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A New Approach to Computers

Wes Clark demonstrating the LINC at Lincoln Labs

Wes Clark had previously been responsible for the logic design of the Lab’s TX-0 and TX-2 computers.

A New Approach to Computers

There were small computers as early as the 1950s. But they were expensive and slow—which meant you had to be important to have one...and not in a rush.

As the cost of transistors and memory dropped, however, fast, small computers became affordable. They began to appear in the lab, inside corporate departments, and on the manufacturing line.

LGP-30 with operators

The LGP-30 was among the first small, single-user computers. It presaged the arrival of minicomputers a decade later, achieving its low price of $49,500 with a clever design using only 113 vacuum tubes. But it was very slow.

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The First PC?

Three years before DEC launched its wildly successful PDP-8 minicomputer, MIT physicist Wes Clark had already begun building an affordable, easy to use, “personal” computer.

Working with MIT neuroscientist Walter Rosenblith and physiologist Charles Molnar, Clark built a prototype computer that could be used in the laboratory to collect and process data from experiments.

At its 1962 meeting, the National Academy of Sciences was so impressed with Clark’s LINC (Laboratory Instrument Computer) that it funded the construction of about a dozen more for science laboratories around the country.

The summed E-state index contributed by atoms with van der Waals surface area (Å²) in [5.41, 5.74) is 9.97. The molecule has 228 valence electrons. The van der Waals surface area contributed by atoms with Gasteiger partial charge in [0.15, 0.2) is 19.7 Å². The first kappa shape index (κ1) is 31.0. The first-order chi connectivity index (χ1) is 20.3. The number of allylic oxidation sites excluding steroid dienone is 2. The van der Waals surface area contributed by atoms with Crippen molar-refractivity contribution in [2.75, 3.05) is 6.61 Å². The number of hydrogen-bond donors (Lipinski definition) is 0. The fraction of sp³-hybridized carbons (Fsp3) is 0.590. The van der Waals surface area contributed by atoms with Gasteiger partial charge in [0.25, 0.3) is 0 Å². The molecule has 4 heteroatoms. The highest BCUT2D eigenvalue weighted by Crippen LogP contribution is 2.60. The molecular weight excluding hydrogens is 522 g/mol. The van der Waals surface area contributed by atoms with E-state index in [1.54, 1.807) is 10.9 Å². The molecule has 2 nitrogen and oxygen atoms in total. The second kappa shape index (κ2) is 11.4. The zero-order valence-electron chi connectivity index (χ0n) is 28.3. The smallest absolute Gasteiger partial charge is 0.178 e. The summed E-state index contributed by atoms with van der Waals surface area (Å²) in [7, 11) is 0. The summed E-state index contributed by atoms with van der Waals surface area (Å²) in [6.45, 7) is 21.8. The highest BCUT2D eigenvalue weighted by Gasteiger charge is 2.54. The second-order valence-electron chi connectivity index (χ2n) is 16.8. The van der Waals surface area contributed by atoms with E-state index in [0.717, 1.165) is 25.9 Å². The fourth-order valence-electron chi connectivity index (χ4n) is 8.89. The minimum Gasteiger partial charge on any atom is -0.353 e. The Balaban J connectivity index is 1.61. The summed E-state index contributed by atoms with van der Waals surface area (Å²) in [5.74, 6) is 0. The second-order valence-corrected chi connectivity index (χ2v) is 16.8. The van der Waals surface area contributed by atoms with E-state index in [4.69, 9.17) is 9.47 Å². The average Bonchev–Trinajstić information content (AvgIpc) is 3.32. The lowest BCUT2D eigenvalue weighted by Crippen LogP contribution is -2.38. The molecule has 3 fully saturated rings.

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LINC Computer

LINC was the perfect science laboratory computer. It had built-in A/D and D/A converters for interfacing with the outside “analog” world, an oscilloscope to display signals, text and programs, and “LINCtape” to store programs and data.

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LINCtape

LINCtape was one of the earliest forms of personal data storage. It grew from designer Wes Clark’s insistence that there be a way for users to store their own data and walk away with it in their jacket pockets.

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DECtape

DEC later modified the LINCtape design and offered it on many of its computers as DECtape.

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"LINC was the world's first personal computer."

Gordon BellComputer Pioneer
Scientists assembling a LINC

Scientists from around the U.S. came to Boston in the summer of 1963 to build their own LINCs. None were computer experts when they arrived, but all were by the time they left with their own hand-crafted LINCs.

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